“Our point-of-sale systems aren’t geared up to tracking the offers,” Mr. Lewkowicz said. “The POS systems aren’t integrated enough to track codes.”
But that will change as mobile coupons gain more recognition within the Subway system for their potential to retain and acquire business.
Consumer packaged goods companies, food and beverage firms and entertainment firms are aware of the shift from print-coupon usage to online and mobile.
Coupons Inc.’s digital FSI network now has more than 2,000 Web sites. The company’s plans for this year include network expansion, retail-specific marketing services, local advertising, all-electronic coupons and mobile promotions.
Rage of age
While there is a debate whether a text messages or bar codes are more effective compared with image-recognition technology from a company such as Palo Alto, CA-based SnapTell, there is no doubt that mobile coupons are here to stay.
A recent independent survey from ABI Research shows that 63 percent of consumers felt that a coupon would be the most effective incentive to get them to respond to a mobile marketing message.
ABI also found that 52 percent of consumers would use mobile coupons for a discount at a local store.
Another study, from national mobile coupon and discount offer service Cellfire Inc., confirms that mobile coupons are gaining wider acceptance with older people — the same crowd that clips the paper versions from freestanding inserts.
Findings from that study show that mobile coupon usage increased 119 percent over the last six months, with 94 percent of metro areas reporting a jump.
Shoppers under 34 made up 70 percent of mobile coupon usage, the Cellfire study said. But redemption by consumers age 34 and up tripled in the last six months, representing 30 percent of mobile coupon users.
“It is widely held that 18-to-34-year-olds are mobile-savvy and while this is true, the data suggests that adults aged 35 and greater recognize that the cell phone can be used for more than just talking,” said Dwight Moore, vice president of corporate marketing at San Jose, CA-based Cellfire, in an article published earlier this month (see story).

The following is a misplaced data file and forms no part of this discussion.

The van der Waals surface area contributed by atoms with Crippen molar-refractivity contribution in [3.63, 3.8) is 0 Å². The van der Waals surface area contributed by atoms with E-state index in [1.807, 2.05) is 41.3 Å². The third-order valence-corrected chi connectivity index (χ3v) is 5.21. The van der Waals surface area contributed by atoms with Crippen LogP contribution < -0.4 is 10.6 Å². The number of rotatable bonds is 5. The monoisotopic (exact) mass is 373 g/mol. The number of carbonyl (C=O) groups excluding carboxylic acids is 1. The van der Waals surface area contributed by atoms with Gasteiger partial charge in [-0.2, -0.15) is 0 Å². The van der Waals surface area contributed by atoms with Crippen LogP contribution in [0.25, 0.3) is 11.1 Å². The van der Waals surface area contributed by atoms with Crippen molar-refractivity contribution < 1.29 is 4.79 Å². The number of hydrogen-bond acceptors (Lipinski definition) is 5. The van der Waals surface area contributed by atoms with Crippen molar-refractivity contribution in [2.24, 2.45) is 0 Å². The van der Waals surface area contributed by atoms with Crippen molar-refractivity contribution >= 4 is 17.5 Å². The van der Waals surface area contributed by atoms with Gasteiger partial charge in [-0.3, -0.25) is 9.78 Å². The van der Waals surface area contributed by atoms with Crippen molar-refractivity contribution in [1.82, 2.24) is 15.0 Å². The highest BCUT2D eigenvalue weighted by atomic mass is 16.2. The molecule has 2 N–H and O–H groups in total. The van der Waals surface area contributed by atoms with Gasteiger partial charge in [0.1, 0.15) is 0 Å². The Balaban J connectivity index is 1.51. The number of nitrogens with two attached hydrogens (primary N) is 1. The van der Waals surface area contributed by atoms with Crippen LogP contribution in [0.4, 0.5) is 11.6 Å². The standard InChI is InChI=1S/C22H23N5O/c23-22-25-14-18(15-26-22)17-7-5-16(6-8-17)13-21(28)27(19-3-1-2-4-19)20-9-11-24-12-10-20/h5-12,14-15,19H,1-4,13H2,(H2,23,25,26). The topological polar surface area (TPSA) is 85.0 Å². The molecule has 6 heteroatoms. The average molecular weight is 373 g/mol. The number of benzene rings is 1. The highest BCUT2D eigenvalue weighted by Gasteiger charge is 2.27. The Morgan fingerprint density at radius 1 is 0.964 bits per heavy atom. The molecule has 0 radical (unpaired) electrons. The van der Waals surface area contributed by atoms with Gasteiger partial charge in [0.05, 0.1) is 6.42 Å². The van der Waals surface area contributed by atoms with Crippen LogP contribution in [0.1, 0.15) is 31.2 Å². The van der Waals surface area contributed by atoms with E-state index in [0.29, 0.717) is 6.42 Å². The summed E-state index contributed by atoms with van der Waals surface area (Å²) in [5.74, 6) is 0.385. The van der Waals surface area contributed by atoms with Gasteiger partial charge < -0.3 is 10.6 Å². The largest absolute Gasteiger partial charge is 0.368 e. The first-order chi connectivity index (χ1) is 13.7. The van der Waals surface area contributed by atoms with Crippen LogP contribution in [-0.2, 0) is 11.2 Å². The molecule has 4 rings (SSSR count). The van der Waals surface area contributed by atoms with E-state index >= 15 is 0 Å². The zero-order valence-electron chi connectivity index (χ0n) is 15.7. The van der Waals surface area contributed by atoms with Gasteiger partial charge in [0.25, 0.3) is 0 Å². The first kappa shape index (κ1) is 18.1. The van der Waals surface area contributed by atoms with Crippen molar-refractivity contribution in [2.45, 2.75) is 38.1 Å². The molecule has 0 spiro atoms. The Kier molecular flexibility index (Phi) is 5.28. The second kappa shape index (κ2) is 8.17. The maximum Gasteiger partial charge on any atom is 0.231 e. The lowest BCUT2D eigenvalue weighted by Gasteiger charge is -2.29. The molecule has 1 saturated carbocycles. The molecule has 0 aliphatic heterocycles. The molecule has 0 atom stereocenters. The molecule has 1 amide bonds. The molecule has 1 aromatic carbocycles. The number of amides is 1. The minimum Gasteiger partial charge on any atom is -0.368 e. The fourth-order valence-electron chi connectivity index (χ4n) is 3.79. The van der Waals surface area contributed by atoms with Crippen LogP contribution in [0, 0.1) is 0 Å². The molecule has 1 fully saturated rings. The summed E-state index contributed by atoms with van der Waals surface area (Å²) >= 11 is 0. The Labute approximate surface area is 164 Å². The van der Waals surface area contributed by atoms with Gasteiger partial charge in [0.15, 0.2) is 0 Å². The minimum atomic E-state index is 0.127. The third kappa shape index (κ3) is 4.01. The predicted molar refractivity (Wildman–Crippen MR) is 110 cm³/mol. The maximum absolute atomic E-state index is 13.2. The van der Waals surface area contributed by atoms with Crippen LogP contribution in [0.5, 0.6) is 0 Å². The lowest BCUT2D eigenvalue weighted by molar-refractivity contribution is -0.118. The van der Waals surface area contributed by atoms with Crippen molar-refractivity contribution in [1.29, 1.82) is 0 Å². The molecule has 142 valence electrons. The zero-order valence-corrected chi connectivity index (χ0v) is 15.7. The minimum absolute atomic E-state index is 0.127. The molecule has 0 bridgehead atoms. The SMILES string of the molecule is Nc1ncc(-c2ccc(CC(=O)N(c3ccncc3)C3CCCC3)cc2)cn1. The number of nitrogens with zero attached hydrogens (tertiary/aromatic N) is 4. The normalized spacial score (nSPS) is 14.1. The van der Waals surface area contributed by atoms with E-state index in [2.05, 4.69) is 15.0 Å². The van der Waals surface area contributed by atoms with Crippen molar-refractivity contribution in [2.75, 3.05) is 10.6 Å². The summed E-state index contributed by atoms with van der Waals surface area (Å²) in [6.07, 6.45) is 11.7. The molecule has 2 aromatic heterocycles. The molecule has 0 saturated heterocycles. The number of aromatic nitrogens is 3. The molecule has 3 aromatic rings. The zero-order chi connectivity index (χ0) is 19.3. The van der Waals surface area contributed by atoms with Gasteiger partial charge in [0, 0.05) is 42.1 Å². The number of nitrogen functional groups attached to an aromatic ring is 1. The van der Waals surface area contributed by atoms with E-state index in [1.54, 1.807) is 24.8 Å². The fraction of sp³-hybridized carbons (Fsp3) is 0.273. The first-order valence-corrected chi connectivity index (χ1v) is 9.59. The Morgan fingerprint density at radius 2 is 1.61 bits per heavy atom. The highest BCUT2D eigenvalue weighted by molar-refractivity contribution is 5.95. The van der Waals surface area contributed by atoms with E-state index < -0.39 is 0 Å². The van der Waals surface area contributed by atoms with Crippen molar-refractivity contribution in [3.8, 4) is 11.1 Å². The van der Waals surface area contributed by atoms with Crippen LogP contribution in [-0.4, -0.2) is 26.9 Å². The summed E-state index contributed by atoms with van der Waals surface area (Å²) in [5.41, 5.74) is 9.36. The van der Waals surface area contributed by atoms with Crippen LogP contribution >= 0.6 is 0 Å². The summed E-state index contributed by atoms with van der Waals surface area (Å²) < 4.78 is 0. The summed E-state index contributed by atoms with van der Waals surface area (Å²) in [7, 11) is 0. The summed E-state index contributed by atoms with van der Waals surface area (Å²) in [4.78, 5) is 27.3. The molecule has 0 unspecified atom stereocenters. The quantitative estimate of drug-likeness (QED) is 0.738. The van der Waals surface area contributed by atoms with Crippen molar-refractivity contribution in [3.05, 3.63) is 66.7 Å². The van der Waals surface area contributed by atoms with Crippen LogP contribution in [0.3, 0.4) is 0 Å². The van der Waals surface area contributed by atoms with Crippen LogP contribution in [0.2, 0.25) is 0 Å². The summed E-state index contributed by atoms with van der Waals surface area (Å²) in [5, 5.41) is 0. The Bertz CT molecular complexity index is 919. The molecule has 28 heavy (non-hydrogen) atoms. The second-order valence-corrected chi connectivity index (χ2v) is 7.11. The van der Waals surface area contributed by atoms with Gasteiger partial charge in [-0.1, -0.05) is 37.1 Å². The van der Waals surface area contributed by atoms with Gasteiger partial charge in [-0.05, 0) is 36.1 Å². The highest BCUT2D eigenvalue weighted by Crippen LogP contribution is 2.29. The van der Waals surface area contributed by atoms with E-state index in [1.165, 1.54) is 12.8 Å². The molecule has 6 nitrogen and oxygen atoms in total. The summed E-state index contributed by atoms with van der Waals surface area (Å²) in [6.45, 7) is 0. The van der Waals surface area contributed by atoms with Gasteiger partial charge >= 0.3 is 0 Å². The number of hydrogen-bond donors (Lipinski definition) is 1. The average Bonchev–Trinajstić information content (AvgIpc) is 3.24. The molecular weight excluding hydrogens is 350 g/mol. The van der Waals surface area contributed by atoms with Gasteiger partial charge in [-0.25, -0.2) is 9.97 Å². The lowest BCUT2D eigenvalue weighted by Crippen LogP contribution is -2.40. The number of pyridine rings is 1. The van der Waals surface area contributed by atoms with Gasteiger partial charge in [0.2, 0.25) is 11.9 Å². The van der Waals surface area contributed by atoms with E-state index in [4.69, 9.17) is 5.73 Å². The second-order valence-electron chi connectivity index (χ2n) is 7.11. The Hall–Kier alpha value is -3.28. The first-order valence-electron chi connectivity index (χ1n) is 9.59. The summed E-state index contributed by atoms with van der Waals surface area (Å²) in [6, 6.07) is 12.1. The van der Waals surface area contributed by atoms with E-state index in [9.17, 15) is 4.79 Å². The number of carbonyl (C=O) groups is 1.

Even a haircutting salon chain such as Supercuts sees the virtue of using mobile coupons. A New England area franchisee will next month wrap up a three-month test of mobile coupons to attract business for hair care services (see story).
Subway’s technology partner, Modiv Media, specializes in retail and grocery. The company claims that its Modiv Mobile service has helped retailers generate a 50 percent coupon redemption rate on certain promotional campaigns and personalized offers.
Customer trip frequency has also increased to retail stores with mobile coupons based on opted-in membership to a database, Modiv Media said.
In Subway’s case, the target demographic is consumers ages 18-35 — also the heaviest text-message users.
“There’s 240 million phones and text messaging is getting bigger than email,” Mr. Lewkowicz said. “Our demographic is youth and youth has the phone and we have to get them to email and text. That’s where our youth are. They can type the numbers 1 to 10 better than they can do the ABCs.”